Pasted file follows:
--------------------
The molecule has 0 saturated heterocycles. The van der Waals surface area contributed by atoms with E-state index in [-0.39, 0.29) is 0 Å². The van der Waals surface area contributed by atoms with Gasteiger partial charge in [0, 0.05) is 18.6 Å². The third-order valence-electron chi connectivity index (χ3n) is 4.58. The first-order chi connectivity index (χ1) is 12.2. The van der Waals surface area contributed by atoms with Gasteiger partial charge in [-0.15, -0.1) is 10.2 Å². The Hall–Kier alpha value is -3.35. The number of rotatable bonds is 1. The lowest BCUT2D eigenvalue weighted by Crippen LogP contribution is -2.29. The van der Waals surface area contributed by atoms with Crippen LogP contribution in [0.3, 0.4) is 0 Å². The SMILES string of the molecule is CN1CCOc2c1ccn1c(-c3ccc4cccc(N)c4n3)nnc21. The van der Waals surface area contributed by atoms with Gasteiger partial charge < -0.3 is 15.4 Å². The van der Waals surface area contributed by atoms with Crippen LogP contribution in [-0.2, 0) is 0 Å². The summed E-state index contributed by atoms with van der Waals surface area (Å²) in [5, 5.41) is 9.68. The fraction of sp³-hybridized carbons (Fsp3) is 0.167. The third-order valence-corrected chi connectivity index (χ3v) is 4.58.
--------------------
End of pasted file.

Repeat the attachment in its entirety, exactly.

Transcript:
The molecule has 0 saturated heterocycles. The van der Waals surface area contributed by atoms with E-state index in [-0.39, 0.29) is 0 Å². The van der Waals surface area contributed by atoms with Gasteiger partial charge in [0, 0.05) is 18.6 Å². The third-order valence-electron chi connectivity index (χ3n) is 4.58. The first-order chi connectivity index (χ1) is 12.2. The van der Waals surface area contributed by atoms with Gasteiger partial charge in [-0.15, -0.1) is 10.2 Å². The Hall–Kier alpha value is -3.35. The number of rotatable bonds is 1. The lowest BCUT2D eigenvalue weighted by Crippen LogP contribution is -2.29. The van der Waals surface area contributed by atoms with Crippen LogP contribution in [0.3, 0.4) is 0 Å². The SMILES string of the molecule is CN1CCOc2c1ccn1c(-c3ccc4cccc(N)c4n3)nnc21. The van der Waals surface area contributed by atoms with Gasteiger partial charge < -0.3 is 15.4 Å². The van der Waals surface area contributed by atoms with Crippen LogP contribution in [-0.2, 0) is 0 Å². The summed E-state index contributed by atoms with van der Waals surface area (Å²) in [5, 5.41) is 9.68. The fraction of sp³-hybridized carbons (Fsp3) is 0.167. The third-order valence-corrected chi connectivity index (χ3v) is 4.58.